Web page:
The opinion of the court was delivered by: PINE
This action comes before me on a motion to dismiss, or for summary judgment. The facts are undisputed and are hereafter set forth in brief.
Plaintiffs, a copartnership, bring their action under an Act of Congress approved August 7, 1946, known as the War Contracts Relief Act,
which provides, in part, as follows:
'That where work, supplies, or services have been furnished between September 16, 1940, and August 14, 1945, under a contract or subcontract, for any department or agency of the Government * * * such departments and agencies are hereby authorized, in accordance with regulations to be prescribed by the President * * * to consider, adjust, and settle equitable claims of contractors * * * for losses * * incurred between September 16, 1940, and August 14, 1945, without fault or negligence on their part * * * '
'Sec. 6. Whenever any claimant * * * is dissatisfied with the action of a department or agency of the Government in either granting or denying his claim, such claimant shall have the right within six months to file a petition * * * with any Federal district court of competent jurisdiction, asking a determination * * * of the equities involved in such claim * * * .'
Plaintiffs furnished work and services to various departments and agencies of the Government under certain contracts. On January 28, 1947, they filed a claim with the Department of the Navy for losses sustained under a contract with that department. The War Contracts Relief Board of that department denied the claim on the ground that plaintiff had not filed the written request for relief prescribed by this Act, and the sole question presently before the court is whether plaintiffs filed such request, without which their claim cannot be entertained.
Section 3 of this Act provides that 'Claims for losses * * * shall be limited to losses with respect to which a written request for relief was filed with such department or agency on or before August 14, 1945.' To satisfy this requirement, plaintiffs place dependence on two letters, one dated November 22, 1944, and addressed by plaintiffs to the Officer-in-Charge of Construction, U.S. Naval Training Center, Farragut, Idaho. It related to 'change-orders ' and complained that a majority of them were 'questioned to such an extent as to their fair pricing' that they had 'so far accomplished very little in the several months of * * * corresponding.' The other letter was dated February 7, 1945, and was addressed by plaintiffs to the Contracting Officer, Chief of Bureau of Yards and Docks, Navy Department, Washington, D.C., and stated that plaintiffs were 'extremely anxious to get' their contract 'settled as soon as possible,' and asked for 'the status of this project and the approximate time your office will require in processing the many items which are unsettled.'
Neither of these letters is a request for relief from losses. One relates to the 'questioning' of the 'fair pricing' of 'change-orders,' and the other to anxiety for settlement of the contract. They are not what the statute contemplated as a condition precedent to entertaining a claim. Although not spelled out with precision, it is clear from the context that Congress intended a request for relief from losses, and nothing else. An examination of the statute discloses that only losses were involved. Section 1 provides that departments and agencies are authorized to settle equitable claims for losses. Section 2 provides that, in arriving at an equitable settlement, the departments and agencies shall not allow any amount in excess of the amount of the net loss. It also provides that wherever a department or agency finds that losses affected the computation of the amount of excessive profits determined in a renegotiation agreement, and to the extent that it finds such amount was thereby reduced, claims for such losses shall not be allowed. Section 3 provides that claims for losses shall not be considered unless filed within six months after the date of the approval of the Act. The report of the House Committee on the Judiciary, reporting favorable upon this legislation, states that 'The purpose of this bill is to authorize departments * * * to * * * settle equitable claims of contractors * * * for losses * * ' and that it 'would afford financial relief to those contractors who suffered losses in the performance of war contracts in those cases where the claim would have received favorable consideration under the First War Powers Act, 50 U.S.C.A.Appendix, § 601 et seq., and Executive Order No. 9001, 50 U.S.C.A.Appendix, § 611 note, if action had been taken by the Government prior to the capitulation of the Japanese government * * * .'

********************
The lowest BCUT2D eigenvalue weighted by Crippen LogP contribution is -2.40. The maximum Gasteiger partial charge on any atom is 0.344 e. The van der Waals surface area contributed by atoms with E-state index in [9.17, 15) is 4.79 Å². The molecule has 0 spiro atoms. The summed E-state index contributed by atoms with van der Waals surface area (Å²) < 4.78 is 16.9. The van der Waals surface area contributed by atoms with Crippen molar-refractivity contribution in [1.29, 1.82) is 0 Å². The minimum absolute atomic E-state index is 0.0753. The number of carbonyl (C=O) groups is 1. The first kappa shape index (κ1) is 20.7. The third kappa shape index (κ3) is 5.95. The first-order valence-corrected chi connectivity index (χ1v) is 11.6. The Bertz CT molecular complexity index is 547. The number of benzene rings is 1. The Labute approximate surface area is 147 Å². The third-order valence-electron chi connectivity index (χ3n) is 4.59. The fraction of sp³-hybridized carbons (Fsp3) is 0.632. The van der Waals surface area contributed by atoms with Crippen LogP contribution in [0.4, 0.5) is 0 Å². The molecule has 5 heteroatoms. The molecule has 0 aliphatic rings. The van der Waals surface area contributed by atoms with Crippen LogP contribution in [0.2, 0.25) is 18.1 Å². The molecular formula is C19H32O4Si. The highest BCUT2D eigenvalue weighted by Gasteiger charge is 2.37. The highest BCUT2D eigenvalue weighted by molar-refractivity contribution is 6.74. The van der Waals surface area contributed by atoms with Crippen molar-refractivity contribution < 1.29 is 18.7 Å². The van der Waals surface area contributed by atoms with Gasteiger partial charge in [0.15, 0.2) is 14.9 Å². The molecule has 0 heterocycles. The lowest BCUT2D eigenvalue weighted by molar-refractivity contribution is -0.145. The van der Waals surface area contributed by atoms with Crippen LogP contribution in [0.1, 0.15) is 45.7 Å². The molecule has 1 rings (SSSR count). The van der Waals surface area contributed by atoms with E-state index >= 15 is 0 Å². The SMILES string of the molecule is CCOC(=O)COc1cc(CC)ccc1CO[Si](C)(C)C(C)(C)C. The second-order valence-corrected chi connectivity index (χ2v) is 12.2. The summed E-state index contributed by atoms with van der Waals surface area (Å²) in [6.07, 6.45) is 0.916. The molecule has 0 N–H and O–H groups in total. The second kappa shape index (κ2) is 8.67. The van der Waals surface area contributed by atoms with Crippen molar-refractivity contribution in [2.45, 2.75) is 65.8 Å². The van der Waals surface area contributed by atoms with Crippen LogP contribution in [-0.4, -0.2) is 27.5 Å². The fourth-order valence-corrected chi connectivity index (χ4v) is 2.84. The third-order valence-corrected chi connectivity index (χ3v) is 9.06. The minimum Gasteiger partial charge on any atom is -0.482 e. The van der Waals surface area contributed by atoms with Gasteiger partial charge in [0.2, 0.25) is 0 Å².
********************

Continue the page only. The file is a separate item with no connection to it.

(Italics supplied.) The sole design of the statute being the equitable adjustment of losses, a request for relief of any other character would have no relevancy thereto.
I am therefore of the opinion that the letters of plaintiff were not requests for relief within the meaning of the statute and that the action cannot be maintained. The view herein expressed is consonant with that entertained by Judge F. Dickenson Letts, of this court, in Jardine Mining Co. v. Reconstruction Finance Corp.,
C.A. 2843-47; by Judge Robert C. Bell in Fogarty v. United States, D.C., Minn., 80 F.Supp. 90; and by Judge Clarence G. Galston in Acme Fur Dressing Co. v. United States, D.C.E.D.N.Y., 80 F.Supp. 927.
The motion for summary judgment will be granted. Counsel will submit ...